The zero and reduced rates of VAT should be scrapped to improve the living
standards of poorer families and help cut £11bn of other taxes, according to a
Review‘s report for the Institute for Fiscal Studies argues that abolishing
the zero and reduced VAT rates will cut compliance and administration costs for
government and business and interfere less with people’s spending decisions.
‘Scrapping the existing zero and reduced rates of VAT – perfectly consistent
with EU rules – would raise around £23bn,’ said an IFS statement. ‘If £12bn of
this extra revenue were spent increasing means-tested benefit and tax credit
rates by 15%, this would leave the poorest three-tenths of the population better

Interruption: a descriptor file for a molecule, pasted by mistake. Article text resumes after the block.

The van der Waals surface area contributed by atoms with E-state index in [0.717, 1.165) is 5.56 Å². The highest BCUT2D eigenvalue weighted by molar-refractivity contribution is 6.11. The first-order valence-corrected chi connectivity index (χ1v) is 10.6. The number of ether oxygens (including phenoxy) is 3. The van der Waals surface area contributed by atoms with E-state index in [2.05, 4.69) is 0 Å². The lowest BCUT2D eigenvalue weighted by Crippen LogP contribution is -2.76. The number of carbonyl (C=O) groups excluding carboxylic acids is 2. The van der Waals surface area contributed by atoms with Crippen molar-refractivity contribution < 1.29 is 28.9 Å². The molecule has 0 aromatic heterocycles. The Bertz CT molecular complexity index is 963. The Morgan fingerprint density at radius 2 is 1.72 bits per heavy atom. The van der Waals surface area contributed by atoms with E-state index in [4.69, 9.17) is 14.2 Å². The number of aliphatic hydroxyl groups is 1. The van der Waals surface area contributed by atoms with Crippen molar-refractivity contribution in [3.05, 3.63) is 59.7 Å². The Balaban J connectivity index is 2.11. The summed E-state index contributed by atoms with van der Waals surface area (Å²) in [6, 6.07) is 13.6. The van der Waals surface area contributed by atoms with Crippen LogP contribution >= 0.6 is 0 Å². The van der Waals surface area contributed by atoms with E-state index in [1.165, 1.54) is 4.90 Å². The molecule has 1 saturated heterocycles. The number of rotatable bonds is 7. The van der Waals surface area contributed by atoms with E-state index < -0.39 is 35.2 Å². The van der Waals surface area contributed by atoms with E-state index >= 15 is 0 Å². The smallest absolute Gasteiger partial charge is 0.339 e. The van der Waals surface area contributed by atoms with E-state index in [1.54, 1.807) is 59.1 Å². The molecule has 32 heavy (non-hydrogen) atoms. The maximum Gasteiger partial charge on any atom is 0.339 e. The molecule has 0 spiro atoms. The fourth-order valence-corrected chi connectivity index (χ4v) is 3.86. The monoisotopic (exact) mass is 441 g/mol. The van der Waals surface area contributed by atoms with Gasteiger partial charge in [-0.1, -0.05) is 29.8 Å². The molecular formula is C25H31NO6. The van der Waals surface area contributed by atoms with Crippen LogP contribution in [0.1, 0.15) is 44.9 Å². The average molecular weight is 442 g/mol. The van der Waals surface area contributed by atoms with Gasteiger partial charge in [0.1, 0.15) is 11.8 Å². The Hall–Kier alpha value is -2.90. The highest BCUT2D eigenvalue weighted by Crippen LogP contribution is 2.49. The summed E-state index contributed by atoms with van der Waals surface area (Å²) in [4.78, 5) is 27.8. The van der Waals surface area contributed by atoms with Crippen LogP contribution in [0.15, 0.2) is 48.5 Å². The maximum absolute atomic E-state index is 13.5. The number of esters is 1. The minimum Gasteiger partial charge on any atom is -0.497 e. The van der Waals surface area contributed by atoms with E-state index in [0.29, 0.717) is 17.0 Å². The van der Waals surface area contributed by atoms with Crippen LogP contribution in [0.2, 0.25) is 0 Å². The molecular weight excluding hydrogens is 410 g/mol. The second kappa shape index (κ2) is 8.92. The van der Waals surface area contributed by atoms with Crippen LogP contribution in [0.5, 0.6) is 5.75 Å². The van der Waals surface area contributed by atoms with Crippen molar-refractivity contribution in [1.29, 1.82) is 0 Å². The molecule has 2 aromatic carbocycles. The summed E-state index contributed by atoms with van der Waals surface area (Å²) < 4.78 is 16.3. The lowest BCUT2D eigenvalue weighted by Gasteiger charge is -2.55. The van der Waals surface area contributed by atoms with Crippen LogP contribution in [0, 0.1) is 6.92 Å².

off on average while still raising £11bn to cut other taxes or to spend in other
The report said that such a move would have only a modest and temporary
effect on inflation, increasing the non-housing retail price index by around
‘The only barrier is the reluctance of politicians to be seen to propose
taxing ‘essential’ items,’ stated the IFS.
Does Darwin's theory apply to taxation? Colin ponders...
The UK tax gap fell in 2014-15 to its lowest-ever level of 6.5%, revealed official statistics published today
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